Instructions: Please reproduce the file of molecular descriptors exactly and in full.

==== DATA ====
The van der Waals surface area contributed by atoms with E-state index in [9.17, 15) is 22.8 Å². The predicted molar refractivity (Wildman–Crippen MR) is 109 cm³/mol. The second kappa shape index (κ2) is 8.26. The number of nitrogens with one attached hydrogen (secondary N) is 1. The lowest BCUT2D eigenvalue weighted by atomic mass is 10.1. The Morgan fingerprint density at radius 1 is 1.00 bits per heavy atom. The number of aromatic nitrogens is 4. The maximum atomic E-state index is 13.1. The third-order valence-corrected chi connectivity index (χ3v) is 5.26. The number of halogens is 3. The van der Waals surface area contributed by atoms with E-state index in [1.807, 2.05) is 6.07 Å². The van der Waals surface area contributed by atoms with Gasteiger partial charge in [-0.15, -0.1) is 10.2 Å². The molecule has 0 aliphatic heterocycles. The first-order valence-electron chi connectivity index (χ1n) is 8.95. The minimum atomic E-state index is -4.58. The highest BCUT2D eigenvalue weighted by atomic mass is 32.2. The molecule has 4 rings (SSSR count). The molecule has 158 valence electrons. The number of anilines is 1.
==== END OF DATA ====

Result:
The van der Waals surface area contributed by atoms with E-state index in [9.17, 15) is 22.8 Å². The predicted molar refractivity (Wildman–Crippen MR) is 109 cm³/mol. The second kappa shape index (κ2) is 8.26. The number of nitrogens with one attached hydrogen (secondary N) is 1. The lowest BCUT2D eigenvalue weighted by atomic mass is 10.1. The Morgan fingerprint density at radius 1 is 1.00 bits per heavy atom. The number of aromatic nitrogens is 4. The maximum atomic E-state index is 13.1. The third-order valence-corrected chi connectivity index (χ3v) is 5.26. The number of halogens is 3. The van der Waals surface area contributed by atoms with E-state index in [1.807, 2.05) is 6.07 Å². The van der Waals surface area contributed by atoms with Gasteiger partial charge in [-0.15, -0.1) is 10.2 Å². The molecule has 0 aliphatic heterocycles. The first-order valence-electron chi connectivity index (χ1n) is 8.95. The minimum atomic E-state index is -4.58. The highest BCUT2D eigenvalue weighted by atomic mass is 32.2. The molecule has 4 rings (SSSR count). The molecule has 158 valence electrons. The number of anilines is 1.